δD and δ13C analyses of cellulose nitrate from two modern Irish oak trees that form part of the 7400 year long chronology were carried out, covering a period of 123 years (1861–1983 A.D.) with a 5 year resolution so as to assess the potential of this long chronology for retrieval of palaeoenvironmental data. One of the trees (Q5293) showed significant correlations of δD, δ13 C and ring width with mean annual temperatures as recorded at the Armagh weather station nearby and the mean fall temperatures of Central England. The other tree (Q5296) did not exhibit any significant climatic correlations either because it grew utilizing a nearby permanent source of ground water or because the intra-ring isotopic variations in Irish oak are significant enough to mask the climatic signal. Whilst our results have given a positive indication of the usefulness of these trees for palaeoenvironmental information, more trees need to be analysed to confirm our findings.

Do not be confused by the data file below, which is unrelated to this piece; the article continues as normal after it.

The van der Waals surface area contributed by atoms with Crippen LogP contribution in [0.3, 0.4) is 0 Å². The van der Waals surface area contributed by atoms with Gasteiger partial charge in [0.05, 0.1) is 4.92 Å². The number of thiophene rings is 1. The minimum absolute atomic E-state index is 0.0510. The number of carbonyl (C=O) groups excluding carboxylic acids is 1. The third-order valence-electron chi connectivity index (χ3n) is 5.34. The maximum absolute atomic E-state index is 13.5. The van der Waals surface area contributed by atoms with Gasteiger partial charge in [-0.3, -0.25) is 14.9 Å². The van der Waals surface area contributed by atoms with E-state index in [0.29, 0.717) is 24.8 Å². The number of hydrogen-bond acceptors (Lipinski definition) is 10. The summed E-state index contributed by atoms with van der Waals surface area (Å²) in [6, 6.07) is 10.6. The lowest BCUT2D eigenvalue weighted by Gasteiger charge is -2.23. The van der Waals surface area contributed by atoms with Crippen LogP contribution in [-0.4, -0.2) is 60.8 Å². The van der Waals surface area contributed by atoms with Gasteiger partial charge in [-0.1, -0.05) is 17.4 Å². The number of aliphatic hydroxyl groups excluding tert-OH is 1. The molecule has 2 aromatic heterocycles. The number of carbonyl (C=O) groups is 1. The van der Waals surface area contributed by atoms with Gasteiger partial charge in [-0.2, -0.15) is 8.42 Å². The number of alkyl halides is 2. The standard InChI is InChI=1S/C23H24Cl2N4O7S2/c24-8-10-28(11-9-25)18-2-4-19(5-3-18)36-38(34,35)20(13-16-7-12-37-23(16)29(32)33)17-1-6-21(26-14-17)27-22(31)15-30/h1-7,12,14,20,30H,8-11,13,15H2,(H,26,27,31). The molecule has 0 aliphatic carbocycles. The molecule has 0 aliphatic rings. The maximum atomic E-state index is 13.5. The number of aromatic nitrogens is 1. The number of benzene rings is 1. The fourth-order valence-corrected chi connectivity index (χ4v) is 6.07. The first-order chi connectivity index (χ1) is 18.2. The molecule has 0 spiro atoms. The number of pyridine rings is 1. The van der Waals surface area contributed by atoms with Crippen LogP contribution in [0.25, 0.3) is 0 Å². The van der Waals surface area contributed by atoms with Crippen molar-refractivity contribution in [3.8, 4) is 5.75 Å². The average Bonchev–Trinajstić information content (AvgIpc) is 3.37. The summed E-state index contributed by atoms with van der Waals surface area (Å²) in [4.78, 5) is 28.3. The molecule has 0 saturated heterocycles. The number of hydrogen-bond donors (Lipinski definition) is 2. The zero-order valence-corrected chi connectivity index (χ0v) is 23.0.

Even though one of the trees did not exhibit climatic correlations, both trees show a significant positive correlation of δ13C and a negative correlation of δD with ring width variations. Furthermore, two tree samples that grew during the 1620s B.C., when a volcano is thought to have erupted on the Aegean island of Santorini, show increased δD and decreased δ13C for one to two decades following the eruption, though the magnitudes of change seem to vary with site and trees. We have proposed a possible mechanism based on tree phenology to explain both the above effects.
Volume 130, 2021
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